During the 2018-19 season, 17 different NHL teams, as well as three American Hockey League teams, will give away Upper Deck hockey cards. While these giveaway cards look similar to 2018-19 Upper Deck Series One Hockey cards, there are some differences that make these cards unique enough that they will appeal to player collectors, team collectors, or completest nuts like me.
For example, the silver foil is removed and replaced with standard ink. So, all team logos are in full color instead of silver, while the silver “swirlies” at either side of the logo are replaced with a dominant color from the team’s uniform. The Upper Deck logo is also de-silvered, and printed in color. However, the most interesting change is that some of these cards use different photos than what was used on the standard 2018-19 Upper Deck Series One Hockey card.
The first arena giveaway will be at the Anaheim Ducks game on Friday, November 23. The promotion will visit seven other NHL teams — and possibly several others — plus two AHL teams. Here is information on every team that is giving away these unique hockey cards, and how to get them. Continue reading “Every 2018-19 Upper Deck Hockey Card Arena Giveaway”
Thirty years ago, the 1988-89 hockey season was winding down. Wayne Gretzky was in his first season with the Los Angeles Kings, while the Calgary Flames would go on to win their first Stanley Cup Championship. Hockey legends Marcel Dionne and Lanny McDonald retired at the end of the season, while Guy Lafleur successfully started his three-year comeback.
It was also a simpler time for hockey card collectors. There were only two mainstream hockey sets to collect — Topps and O-Pee-Chee — and there were not yet any Eric Lindros cards for speculators to hoard. In fact, the word “hockey cards” and “investments” weren’t even uttered in the same sentence back then.
The 1988-89 season was also when I first discovered hockey — and thus started collecting hockey cards. So, here is a look at the 10 best hockey cards from the 1988-89 season. These are not necessarily the most valuable or most-rare hockey cards from that year; rather, these are cards that have significance and should be in any serious hockey card collection.
2009 Upper Deck Heroes #488:
Hometown Heroes Tony Romo / Mike Modano
I had no idea that this card existed. It features an illustration of Dallas Cowboys quarterback Tony Romo and Dallas Stars center Mike Modano. If the two of them combined into a giant super monster, it would be called ROMODANO, play two sports, make $30 million per year…and breathe fire!
Finding unknown gems like this is the reason why I love rummaging through quarter boxes at card shows. Although honestly, this could have been from a dollar box — and it was a dollar well-spent.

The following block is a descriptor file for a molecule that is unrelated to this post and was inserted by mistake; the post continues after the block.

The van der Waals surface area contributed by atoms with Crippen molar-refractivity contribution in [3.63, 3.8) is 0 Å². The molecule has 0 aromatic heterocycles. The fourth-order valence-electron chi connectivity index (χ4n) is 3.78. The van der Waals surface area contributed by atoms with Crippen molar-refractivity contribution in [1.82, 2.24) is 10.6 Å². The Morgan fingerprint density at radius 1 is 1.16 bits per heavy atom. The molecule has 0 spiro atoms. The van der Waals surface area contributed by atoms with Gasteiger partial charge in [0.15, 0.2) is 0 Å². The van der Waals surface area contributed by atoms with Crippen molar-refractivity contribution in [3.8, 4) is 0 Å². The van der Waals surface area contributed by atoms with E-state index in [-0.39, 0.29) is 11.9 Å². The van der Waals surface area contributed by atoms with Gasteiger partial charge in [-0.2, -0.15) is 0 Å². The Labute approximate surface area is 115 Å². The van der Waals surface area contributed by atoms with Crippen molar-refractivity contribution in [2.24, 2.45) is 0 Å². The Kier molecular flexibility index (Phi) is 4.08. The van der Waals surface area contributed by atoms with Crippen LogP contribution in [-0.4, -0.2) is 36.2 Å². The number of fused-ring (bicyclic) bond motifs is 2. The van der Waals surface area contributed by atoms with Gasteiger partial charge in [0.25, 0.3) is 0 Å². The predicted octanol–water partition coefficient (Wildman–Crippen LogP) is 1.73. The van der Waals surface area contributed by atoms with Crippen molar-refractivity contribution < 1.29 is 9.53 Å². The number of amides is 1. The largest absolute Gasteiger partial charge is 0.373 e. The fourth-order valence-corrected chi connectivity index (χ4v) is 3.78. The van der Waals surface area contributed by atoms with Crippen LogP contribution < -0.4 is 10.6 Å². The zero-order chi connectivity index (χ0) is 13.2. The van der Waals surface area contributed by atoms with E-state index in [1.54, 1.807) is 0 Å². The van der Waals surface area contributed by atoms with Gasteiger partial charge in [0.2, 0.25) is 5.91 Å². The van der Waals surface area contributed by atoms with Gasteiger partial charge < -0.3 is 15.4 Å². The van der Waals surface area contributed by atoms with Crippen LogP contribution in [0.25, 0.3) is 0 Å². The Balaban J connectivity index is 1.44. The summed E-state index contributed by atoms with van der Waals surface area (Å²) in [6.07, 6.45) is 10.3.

“Three shall be the number of the counting and the number of the counting shall be three. Four shalt thou not count, neither shalt thou count to two, excepting that thou then proceedeth to three. Five is right out. Once the number three, being the number of the counting, be reached…” you shall then open your box of 2018-19 Upper Deck Trilogy.
I hope the Holy Grailreference didn’t go unappreciated as my lead in for reviewing this year’s Trilogy product from Upper Deck. As you may have already guessed, Trilogy has always been focused on groups of three, whether it’s three players pictured on a card, three parallel levels, three autographs, serial numbers to three, etc. Even the set logo has a three in the title in place of the “g.” Is it a conspiracy? A puzzle? The Illuminati? I don’t know, but the 2018-19 edition of this mid-range product is no different.
In the 100-plus years that companies have made hockey cards, countless mistakes have been made – from spelling a player’s name wrong, to getting a stat incorrect, to picturing the wrong guy. But every now and then, a card company gaffed so egregiously that you wonder if anyone was even paying attention. Here are the ten biggest hockey card blunders. Read the full article at Sports Collectors Digest.
Not long after being drafted second overall by the Buffalo Sabres in 2015, Jack Eichel signed an exclusive deal with Leaf Trading Cards. As a part of that deal, only Leaf products could include cards autographed by Eichel. In late 2016, Leaf released the “Jack Eichel Collection,” a 30-card boxed set that showcases the Sabres’ young superstar. The big draw to the set is that it includes a hockey card autographed by Eichel. Unfortunately, that’s really the only upside to this otherwise mundane set.
At the Pittsburgh Penguins game on January 6, 2019, the team celebrated the 10th anniversary of its 2009 Stanley Cup Championship. (Wow, a decade has passed; I feel so old.) The Penguins invited back many of the retired players from that roster to join with the current players from that team in the celebration. A few of the current players who have moved on to different teams, such as Marc Andre Fleury, sent video messages to be played during the event.
When it comes to new hockey card releases, I am frequently a late bloomer when it comes breaking boxes. This year, 2018-19 Artifacts was no different. Released October 4, 2018, Artifacts is usually one of the first products to hit the market at the start of the new season (as well as MVP and O-Pee-Chee). I hadn’t had a chance to pick this product up until recently and I wanted to share my break and thoughts with our readers.
Before he would score one of the most famous goals in New York Rangers history (“Matteau! Matteau! Matteau!“), Stephane Matteau was a young winger on a stacked Calgary Flames team. He played 78 games for the Flames in 1990-91, so there should have been plenty of photos of Matteau for Topps to choose from for Matteau’s 1991-92 Stadium Club hockey card. But for some reason, they picked this picture, which fails on so many levels that it’s kind of sad.